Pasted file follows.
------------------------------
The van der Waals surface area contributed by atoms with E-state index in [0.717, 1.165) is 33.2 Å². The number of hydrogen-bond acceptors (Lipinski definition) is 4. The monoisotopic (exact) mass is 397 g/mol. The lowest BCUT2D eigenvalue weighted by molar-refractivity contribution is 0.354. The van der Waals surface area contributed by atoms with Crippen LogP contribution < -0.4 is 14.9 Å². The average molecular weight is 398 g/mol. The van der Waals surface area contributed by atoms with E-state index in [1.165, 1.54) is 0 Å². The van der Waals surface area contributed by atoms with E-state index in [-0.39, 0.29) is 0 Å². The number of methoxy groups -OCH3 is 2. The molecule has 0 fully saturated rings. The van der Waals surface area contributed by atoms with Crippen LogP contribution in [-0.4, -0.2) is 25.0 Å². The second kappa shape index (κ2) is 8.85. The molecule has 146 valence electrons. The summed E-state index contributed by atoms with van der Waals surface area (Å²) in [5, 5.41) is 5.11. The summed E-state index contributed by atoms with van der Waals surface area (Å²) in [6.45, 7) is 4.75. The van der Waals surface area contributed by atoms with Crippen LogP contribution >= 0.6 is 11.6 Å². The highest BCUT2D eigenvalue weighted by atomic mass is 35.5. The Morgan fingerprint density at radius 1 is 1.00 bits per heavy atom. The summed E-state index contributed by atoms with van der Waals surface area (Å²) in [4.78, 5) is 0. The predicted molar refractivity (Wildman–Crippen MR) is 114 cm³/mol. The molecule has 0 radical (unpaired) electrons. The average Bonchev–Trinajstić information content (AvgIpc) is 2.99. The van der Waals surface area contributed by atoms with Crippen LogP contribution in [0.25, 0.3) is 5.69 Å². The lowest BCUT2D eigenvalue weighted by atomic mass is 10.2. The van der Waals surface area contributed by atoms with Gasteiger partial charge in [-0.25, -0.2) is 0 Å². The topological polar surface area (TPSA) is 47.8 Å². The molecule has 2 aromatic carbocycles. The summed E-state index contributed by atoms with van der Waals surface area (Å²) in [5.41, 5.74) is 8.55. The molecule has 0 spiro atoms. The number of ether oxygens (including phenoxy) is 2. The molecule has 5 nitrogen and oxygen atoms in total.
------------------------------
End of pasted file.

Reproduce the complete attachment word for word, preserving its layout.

The van der Waals surface area contributed by atoms with E-state index in [0.717, 1.165) is 33.2 Å². The number of hydrogen-bond acceptors (Lipinski definition) is 4. The monoisotopic (exact) mass is 397 g/mol. The lowest BCUT2D eigenvalue weighted by molar-refractivity contribution is 0.354. The van der Waals surface area contributed by atoms with Crippen LogP contribution < -0.4 is 14.9 Å². The average molecular weight is 398 g/mol. The van der Waals surface area contributed by atoms with E-state index in [1.165, 1.54) is 0 Å². The van der Waals surface area contributed by atoms with E-state index in [-0.39, 0.29) is 0 Å². The number of methoxy groups -OCH3 is 2. The molecule has 0 fully saturated rings. The van der Waals surface area contributed by atoms with Crippen LogP contribution in [-0.4, -0.2) is 25.0 Å². The second kappa shape index (κ2) is 8.85. The molecule has 146 valence electrons. The summed E-state index contributed by atoms with van der Waals surface area (Å²) in [5, 5.41) is 5.11. The summed E-state index contributed by atoms with van der Waals surface area (Å²) in [6.45, 7) is 4.75. The van der Waals surface area contributed by atoms with Crippen LogP contribution >= 0.6 is 11.6 Å². The highest BCUT2D eigenvalue weighted by atomic mass is 35.5. The Morgan fingerprint density at radius 1 is 1.00 bits per heavy atom. The summed E-state index contributed by atoms with van der Waals surface area (Å²) in [4.78, 5) is 0. The predicted molar refractivity (Wildman–Crippen MR) is 114 cm³/mol. The molecule has 0 radical (unpaired) electrons. The average Bonchev–Trinajstić information content (AvgIpc) is 2.99. The van der Waals surface area contributed by atoms with Crippen LogP contribution in [0.25, 0.3) is 5.69 Å². The lowest BCUT2D eigenvalue weighted by atomic mass is 10.2. The van der Waals surface area contributed by atoms with Gasteiger partial charge in [-0.25, -0.2) is 0 Å². The topological polar surface area (TPSA) is 47.8 Å². The molecule has 2 aromatic carbocycles. The summed E-state index contributed by atoms with van der Waals surface area (Å²) in [5.41, 5.74) is 8.55. The molecule has 0 spiro atoms. The number of ether oxygens (including phenoxy) is 2. The molecule has 5 nitrogen and oxygen atoms in total.